Q:

What are the warning signs of an earthquake?

A:

A fault line may send out tiny shocks, called foreshocks, days or even weeks before a major earthquake. When a fault line is about to rupture and cause an earthquake, the types of waves it sends out change.

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Full Answer

Rupturing faults send out two different types of waves: P-waves and S-waves. The P-waves move faster, but the S-waves are the ones that cause the heavy damage -- along with the waves that move along the Earth's surface. Faults do not send out waves continuously, but once the rupture begins, earthquake sensors can pick up on incoming waves, and alert center staff have time to provide detailed warnings about the coming earthquakes.

The sensors are embedded in the ground, and when the P-waves hit, alert signals go to the center. While these systems provide only minutes or seconds of warning time, often that is enough to allow for the evacuation of major buildings if the quake is a major one. People living in earthquake-sensitive areas often have apps on their phones designed to receive these alerts, so they can prepare for the intensity of the earthquake at their location.

An earthquake early warning system called ShakeAlert was tested in California in January of 2012. ShakeAlert is able to transmit messages almost instantaneously, and may be able to save lives.

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Related Questions

  • Q:

    How does an earthquake form?

    A:

    Earthquakes happen when the boundaries of the Earth's tectonic plates bump and slide past one another; sometimes, they get stuck on jagged edges and cause earthquakes once they are released. These earthquakes are always followed by aftershocks starting from the same epicenter.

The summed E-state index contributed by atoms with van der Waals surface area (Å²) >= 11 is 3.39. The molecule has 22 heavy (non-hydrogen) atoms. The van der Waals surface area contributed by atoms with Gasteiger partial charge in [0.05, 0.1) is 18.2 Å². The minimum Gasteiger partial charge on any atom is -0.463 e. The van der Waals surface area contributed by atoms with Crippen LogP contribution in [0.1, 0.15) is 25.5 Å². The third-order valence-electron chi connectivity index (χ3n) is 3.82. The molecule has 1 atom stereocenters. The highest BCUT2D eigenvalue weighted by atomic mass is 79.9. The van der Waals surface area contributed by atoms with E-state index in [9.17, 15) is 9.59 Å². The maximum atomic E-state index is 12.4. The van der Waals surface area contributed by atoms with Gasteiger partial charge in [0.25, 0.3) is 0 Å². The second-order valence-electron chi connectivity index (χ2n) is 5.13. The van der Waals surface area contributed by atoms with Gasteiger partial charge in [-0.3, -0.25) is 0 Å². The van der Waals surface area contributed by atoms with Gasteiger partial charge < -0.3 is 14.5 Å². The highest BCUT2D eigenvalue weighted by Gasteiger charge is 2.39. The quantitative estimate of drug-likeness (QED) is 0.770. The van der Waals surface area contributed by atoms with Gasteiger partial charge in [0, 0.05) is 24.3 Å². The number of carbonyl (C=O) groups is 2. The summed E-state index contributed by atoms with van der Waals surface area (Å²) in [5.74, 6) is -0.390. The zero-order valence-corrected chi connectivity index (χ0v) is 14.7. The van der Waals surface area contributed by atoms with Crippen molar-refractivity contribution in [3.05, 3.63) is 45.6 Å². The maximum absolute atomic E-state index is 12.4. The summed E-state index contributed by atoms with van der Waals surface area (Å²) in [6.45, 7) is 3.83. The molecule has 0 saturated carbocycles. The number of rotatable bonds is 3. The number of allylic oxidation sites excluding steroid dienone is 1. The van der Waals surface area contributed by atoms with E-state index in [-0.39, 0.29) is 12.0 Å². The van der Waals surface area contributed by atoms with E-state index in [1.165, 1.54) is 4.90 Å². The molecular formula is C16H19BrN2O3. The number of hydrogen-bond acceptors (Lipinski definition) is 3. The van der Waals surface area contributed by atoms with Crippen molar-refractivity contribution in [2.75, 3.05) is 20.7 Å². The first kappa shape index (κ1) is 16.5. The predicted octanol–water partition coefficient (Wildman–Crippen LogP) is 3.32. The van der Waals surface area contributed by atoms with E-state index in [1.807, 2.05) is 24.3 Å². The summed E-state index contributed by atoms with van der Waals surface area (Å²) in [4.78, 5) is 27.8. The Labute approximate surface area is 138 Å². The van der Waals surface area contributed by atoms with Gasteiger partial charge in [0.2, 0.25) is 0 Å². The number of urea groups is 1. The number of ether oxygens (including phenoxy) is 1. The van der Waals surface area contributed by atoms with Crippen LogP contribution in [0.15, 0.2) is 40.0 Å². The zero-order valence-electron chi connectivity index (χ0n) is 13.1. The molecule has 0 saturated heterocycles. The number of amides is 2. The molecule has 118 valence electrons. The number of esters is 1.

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  • Q:

    How do you prepare for an earthquake?

    A:

    To prepare for an earthquake, prepare your house by placing objects to minimize falling damage. Draft an emergency plan, and practice earthquake drills. During an earthquake, drop to your hands and knees, cover your head and neck, and hold on.

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  • Q:

    Where should you hide during an earthquake?

    A:

    The best place to take shelter during an earthquake is underneath a sturdy desk or table, preferably one that covers the entire body. If this option is not available, protecting the head and neck is the most important safety concern. Do not stand in a doorway, as that advice is outdated and unsafe.

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  • Q:

    When was the first earthquake?

    A:

    The first earthquake to ever take place is unknown as it happened before the records of the events were kept. The first recorded earthquake was in 1769.

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